SCEA103 March   2021 SN74LXC8T245 , SN74LXC8T245-Q1 , SN74LXCH8T245


  1.   Application Brief

Application Brief

The deployment of 5G wireless infrastructure is expected to benefit both consumers and service providers in markets ranging from cellular broadband and 5G communication modules to enabling Industrial Internet of Things (IIOT). One of the key challenges facing 5G wireless infrastructure system designers is integrating the digital intensive Millimeter Wave (MMW) portion of a high band 5G design with the beamforming air interface portion (see Figure 1-1). The MMW signal chain components tend to be more digital-intensive and are therefore developed in CMOS process technologies operating at lower voltages common to CMOS process nodes such as 1.8 V or lower. Conversely, beamforming signal chain components, that require higher performance and higher power, are often developed in more exotic process technologies such as Silicon Germanium (SiGe), Gallium Arsenide (GaAs), or Gallium Nitride (GaN). Devices developed in these process technologies operate at higher voltage levels such as 5 V. As designers work to bring together MMW and beamforming signal chains, they are faced with the challenge of interconnecting signals that are operating on different voltage domains.

GUID-20210217-CA0I-6X8V-33CC-GFQF4KB7RJSL-low.jpg Figure 1-1 MMW and Beamforming Subsystems on Different Voltage Domains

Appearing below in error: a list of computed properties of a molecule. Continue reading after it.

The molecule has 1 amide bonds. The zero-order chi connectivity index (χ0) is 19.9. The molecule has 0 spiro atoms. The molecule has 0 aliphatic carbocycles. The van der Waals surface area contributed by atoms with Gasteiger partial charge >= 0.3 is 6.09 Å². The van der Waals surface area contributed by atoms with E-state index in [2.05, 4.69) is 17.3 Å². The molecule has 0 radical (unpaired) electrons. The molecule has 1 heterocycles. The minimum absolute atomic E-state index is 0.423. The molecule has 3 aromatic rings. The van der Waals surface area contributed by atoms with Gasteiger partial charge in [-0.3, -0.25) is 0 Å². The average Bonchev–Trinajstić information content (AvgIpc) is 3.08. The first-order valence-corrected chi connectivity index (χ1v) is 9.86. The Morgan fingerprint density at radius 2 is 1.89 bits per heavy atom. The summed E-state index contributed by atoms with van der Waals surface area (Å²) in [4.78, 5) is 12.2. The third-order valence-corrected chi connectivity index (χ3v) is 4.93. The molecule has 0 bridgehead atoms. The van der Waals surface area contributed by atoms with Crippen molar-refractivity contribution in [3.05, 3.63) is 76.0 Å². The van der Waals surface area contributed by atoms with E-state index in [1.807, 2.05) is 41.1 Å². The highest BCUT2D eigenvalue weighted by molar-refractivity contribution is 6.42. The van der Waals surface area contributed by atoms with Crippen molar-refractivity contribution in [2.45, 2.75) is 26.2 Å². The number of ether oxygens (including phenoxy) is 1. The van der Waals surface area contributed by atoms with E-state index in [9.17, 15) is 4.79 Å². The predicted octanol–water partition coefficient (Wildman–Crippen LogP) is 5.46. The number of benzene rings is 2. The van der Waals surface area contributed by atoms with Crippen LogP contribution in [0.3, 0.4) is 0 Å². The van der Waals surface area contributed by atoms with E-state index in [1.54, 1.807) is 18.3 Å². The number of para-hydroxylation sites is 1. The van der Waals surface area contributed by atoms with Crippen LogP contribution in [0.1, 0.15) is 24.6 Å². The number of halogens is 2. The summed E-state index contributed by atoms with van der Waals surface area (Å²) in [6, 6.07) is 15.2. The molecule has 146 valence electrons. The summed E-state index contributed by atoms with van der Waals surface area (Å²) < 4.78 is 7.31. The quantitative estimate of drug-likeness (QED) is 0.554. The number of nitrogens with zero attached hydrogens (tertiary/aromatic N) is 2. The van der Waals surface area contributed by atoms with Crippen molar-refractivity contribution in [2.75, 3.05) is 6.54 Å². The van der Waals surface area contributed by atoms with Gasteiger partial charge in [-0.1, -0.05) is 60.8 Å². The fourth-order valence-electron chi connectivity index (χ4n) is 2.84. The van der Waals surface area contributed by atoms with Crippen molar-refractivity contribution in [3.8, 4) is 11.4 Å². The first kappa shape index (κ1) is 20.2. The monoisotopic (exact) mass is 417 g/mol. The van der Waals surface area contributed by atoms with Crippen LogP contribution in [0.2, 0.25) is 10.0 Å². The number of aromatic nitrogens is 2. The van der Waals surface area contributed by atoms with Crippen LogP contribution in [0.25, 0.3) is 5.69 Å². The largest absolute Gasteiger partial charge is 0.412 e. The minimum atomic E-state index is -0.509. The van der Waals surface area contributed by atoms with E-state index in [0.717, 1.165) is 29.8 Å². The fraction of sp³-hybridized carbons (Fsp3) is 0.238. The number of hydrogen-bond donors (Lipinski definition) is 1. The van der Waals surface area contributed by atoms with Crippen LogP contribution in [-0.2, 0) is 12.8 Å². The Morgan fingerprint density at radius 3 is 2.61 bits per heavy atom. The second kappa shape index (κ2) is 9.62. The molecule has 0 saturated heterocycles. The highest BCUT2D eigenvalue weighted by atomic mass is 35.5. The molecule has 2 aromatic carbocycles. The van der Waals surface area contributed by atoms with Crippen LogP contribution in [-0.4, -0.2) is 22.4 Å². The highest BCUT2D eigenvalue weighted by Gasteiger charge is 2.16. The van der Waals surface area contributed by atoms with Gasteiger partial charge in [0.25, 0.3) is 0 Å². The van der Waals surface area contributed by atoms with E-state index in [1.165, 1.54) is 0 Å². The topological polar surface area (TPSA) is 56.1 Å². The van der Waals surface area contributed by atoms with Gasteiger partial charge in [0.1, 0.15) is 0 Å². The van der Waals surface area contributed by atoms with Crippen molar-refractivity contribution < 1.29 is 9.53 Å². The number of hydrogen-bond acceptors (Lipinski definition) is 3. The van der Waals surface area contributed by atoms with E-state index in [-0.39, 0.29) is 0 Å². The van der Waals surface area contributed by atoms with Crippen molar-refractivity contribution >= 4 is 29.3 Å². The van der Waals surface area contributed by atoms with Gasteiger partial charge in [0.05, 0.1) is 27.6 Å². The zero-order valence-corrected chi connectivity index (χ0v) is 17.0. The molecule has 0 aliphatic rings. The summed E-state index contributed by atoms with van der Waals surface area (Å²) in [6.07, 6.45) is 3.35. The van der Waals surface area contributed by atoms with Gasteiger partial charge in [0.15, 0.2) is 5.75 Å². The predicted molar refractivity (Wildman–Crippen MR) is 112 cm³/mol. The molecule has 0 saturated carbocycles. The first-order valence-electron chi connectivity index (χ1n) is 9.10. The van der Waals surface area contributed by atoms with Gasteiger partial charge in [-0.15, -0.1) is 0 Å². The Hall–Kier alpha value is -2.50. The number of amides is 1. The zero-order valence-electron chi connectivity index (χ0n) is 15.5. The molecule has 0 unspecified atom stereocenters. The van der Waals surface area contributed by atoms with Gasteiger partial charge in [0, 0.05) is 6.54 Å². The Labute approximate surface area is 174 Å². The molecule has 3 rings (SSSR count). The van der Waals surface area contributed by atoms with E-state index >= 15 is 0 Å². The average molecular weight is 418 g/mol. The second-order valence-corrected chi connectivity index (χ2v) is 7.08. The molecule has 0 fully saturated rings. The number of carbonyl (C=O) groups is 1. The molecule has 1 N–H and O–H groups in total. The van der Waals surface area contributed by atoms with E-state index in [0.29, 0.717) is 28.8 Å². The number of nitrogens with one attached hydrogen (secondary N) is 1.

To help overcome the challenges of interconnecting Input and Output (IO) signals that are operating at different voltage levels between the MMW and beamforming sub systems, designers can turn to power efficient and robust level-shifter solutions. Level shifters with support up to 5 V often provide 5G system designers with not only the voltage level translation support they need but also enables robust signal integrity needed for interconnecting 5G signal chains. Selecting a voltage level translator with wide voltage range support, typically between 5 V and 1.8 V, can enable design engineers to resolve voltage level mismatch for many of the data and control signals often found in 5G systems. In addition to level translation, level shifters can also help system designers mitigate the impact of noisy signals. Functionality such as built-in Schmitt-Trigger inputs can enable designers to achieve better noise immunity and cleaner output transitions without the need to add external buffering devices which can introduce unwanted additional latency. The addition of integrated dynamic pulldowns enables some level translators to avoid undefined I/O states further helping to improve signal integrity. In addition, it is important that system designers select level translators that have been designed to ensure glitch-free power up without the need for complex power sequencing which can be critical for delay-sensitive applications such as cellular communications.

The example in Figure 1-2 shows an implementation of a 5-V to 1.8-V translator between the MMW and beamforming subsystems. In the example, the SN74LXC8T245 is used to level shift multiple control and data signals between the low voltage digital devices of the MMW signal chain and the higher voltage devices of the beamforming signal chain. Level translators like the LXC series can support level shifting for almost any 5-V to 1.1-V push-pull interface where performance, power efficiency, and robustness are paramount. For more information, see the level translation landing page at

GUID-20210208-CA0I-KDN9-MWKD-SXJCH3MN7QXT-low.jpg Figure 1-2 Level-Shifting Between MMW and Beamforming Signal-Chain Blocks of a 5G System